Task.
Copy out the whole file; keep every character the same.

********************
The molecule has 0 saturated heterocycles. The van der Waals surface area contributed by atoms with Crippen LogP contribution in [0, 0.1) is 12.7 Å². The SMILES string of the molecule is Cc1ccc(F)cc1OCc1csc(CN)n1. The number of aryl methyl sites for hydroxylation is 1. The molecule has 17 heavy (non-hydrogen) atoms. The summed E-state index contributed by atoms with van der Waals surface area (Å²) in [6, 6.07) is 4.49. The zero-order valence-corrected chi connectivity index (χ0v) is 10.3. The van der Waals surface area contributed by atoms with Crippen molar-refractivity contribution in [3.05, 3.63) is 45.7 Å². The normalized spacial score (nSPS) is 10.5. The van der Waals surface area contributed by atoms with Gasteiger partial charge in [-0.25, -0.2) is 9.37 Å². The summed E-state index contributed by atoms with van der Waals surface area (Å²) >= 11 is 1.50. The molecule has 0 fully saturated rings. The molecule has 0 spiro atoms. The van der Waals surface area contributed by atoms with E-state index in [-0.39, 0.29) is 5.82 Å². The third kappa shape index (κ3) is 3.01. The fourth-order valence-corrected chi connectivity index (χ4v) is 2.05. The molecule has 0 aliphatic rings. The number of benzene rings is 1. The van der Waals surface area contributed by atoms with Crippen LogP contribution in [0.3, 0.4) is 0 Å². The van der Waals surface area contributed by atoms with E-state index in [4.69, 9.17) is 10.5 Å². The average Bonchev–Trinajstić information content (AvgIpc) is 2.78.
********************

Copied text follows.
The molecule has 0 saturated heterocycles. The van der Waals surface area contributed by atoms with Crippen LogP contribution in [0, 0.1) is 12.7 Å². The SMILES string of the molecule is Cc1ccc(F)cc1OCc1csc(CN)n1. The number of aryl methyl sites for hydroxylation is 1. The molecule has 17 heavy (non-hydrogen) atoms. The summed E-state index contributed by atoms with van der Waals surface area (Å²) in [6, 6.07) is 4.49. The zero-order valence-corrected chi connectivity index (χ0v) is 10.3. The van der Waals surface area contributed by atoms with Crippen molar-refractivity contribution in [3.05, 3.63) is 45.7 Å². The normalized spacial score (nSPS) is 10.5. The van der Waals surface area contributed by atoms with Gasteiger partial charge in [-0.25, -0.2) is 9.37 Å². The summed E-state index contributed by atoms with van der Waals surface area (Å²) >= 11 is 1.50. The molecule has 0 fully saturated rings. The molecule has 0 spiro atoms. The van der Waals surface area contributed by atoms with E-state index in [-0.39, 0.29) is 5.82 Å². The third kappa shape index (κ3) is 3.01. The fourth-order valence-corrected chi connectivity index (χ4v) is 2.05. The molecule has 0 aliphatic rings. The number of benzene rings is 1. The van der Waals surface area contributed by atoms with Crippen LogP contribution in [0.3, 0.4) is 0 Å². The van der Waals surface area contributed by atoms with E-state index in [4.69, 9.17) is 10.5 Å². The average Bonchev–Trinajstić information content (AvgIpc) is 2.78.